This ends the first paragraph of the article, which continues without quotation marks, or anything to indicate that the

Page 426

remainder was written except for the purpose of publication in the 'Freiheit.' After a long argument aiming to show that all government is founded on murder the declaration is made: 'We have the representative of murder before us in all forms. There they stand awaiting our judgment and our decision; they tell us with praiseworthy decisiveness, 'We have murdered, we murder and we will murder as long as we can, we will murder in order to rule, just as you must murder in order to become free.' No further dispute on this question, whether murder is an inevitable necessity--we maintain it; no further dispute over the question whether it (murder) is a right--we practice it.'

Then follow, at intervals, sentences an paragraphs of which the following are specimens: 'Does not the whole world still declare that to be government, which is nothing more than murder dominion?'

'Humanity, you have lost your conscience or reason. You recognize it, the victor (meaning government) is right, that is to say, murder is right. You can save your conscience as well as your reason if you abolish murder, by turning it against all murderers so as to bring about the fact that right practices murder. Let murder be our study, murder in every form. In this one word lies more humanity than in all our theories.'

'The greatest of all follies in the world is the belief that there exists a crime against despots and their myrmidons (meaning public rulers and their officers of justice); they are in human society what the tiger is among animals, to spare them is a crime; as despots permit themselves everything, betrayal, poison, murder, etc., in the same way, all this is to be employed against them. Yes, crime directed against them is not only right, but it is the duty of every one who has an opportunity to commit it, and it would be a glory to him if it was successful.'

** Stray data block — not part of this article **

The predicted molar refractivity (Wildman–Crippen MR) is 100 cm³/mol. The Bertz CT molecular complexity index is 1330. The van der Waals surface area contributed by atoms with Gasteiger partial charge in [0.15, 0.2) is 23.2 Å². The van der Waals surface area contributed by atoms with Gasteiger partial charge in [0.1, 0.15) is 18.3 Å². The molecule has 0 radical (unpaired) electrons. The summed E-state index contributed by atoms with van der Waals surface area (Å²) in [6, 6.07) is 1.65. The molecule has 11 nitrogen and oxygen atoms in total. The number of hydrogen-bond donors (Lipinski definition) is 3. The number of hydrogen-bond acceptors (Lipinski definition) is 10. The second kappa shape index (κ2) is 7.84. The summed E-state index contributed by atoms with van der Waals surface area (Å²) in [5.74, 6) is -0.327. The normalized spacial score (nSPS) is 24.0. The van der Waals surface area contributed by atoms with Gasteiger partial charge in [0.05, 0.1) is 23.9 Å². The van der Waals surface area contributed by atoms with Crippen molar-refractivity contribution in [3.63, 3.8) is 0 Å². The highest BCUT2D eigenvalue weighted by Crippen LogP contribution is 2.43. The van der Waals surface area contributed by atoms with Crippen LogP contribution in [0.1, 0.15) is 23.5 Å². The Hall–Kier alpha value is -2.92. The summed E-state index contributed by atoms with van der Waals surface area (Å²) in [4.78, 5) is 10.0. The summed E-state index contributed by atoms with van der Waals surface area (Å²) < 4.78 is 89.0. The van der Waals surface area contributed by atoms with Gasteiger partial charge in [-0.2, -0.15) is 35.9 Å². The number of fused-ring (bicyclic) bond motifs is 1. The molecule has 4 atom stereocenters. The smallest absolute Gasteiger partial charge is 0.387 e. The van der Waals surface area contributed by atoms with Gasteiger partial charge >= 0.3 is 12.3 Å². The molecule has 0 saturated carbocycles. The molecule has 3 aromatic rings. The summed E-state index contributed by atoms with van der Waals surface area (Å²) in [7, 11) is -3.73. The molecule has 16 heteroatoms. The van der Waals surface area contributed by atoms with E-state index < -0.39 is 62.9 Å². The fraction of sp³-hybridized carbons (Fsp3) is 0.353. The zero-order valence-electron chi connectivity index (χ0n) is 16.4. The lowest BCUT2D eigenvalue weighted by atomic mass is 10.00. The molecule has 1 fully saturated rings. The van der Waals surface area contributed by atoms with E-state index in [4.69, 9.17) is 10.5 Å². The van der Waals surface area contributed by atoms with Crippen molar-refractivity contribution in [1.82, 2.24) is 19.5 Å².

'The laws of despots are nothing but the dictates of the sword, their property is nothing less than plunder, their punishment is nothing less than murder; no one can become

Page 427

a criminal as far as their 'laws' are concerned; on their murder heads a revolutionist can only become a liberator of humanity. In all struggles between reaction (meaning government) and revolution, it goes without saying that reaction is the attacking party, revolution is nothing more than a necessary defense. Murder as a necessary defense is not only permissible, but it is sometimes a duty toward society when it is directed against a professional murderer.'

'We know our enemies, we know them all personally in every place; there is absolutely no more excuse if they were again spared. * * * Let the people execute the judgment. The way of humanity leads over the summit of barbarism. This is just the law of necessity dictated by reaction. We cannot go around it as we do not wish to renounce the future. If we wish the design, we must also...

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  • 98 P. 281 (Kan. 1908), 15,335, Coleman v. MacLennan
    • United States
    • Kansas Supreme Court of Kansas
    • November 7, 1908
    ...guilty of a crime against humanity, and naming poison and dynamite as agencies to be employed in murder and destruction. ( People v. Most, 171 N.Y. 423, 64 N.E. 175, 58 L. R. A. 509.) Constitutional government may also under its police power take reasonable steps to protect the morals of th......
  • 54 Misc.2d 277, Cherno v. Bank of Babylon
    • United States
    • July 7, 1967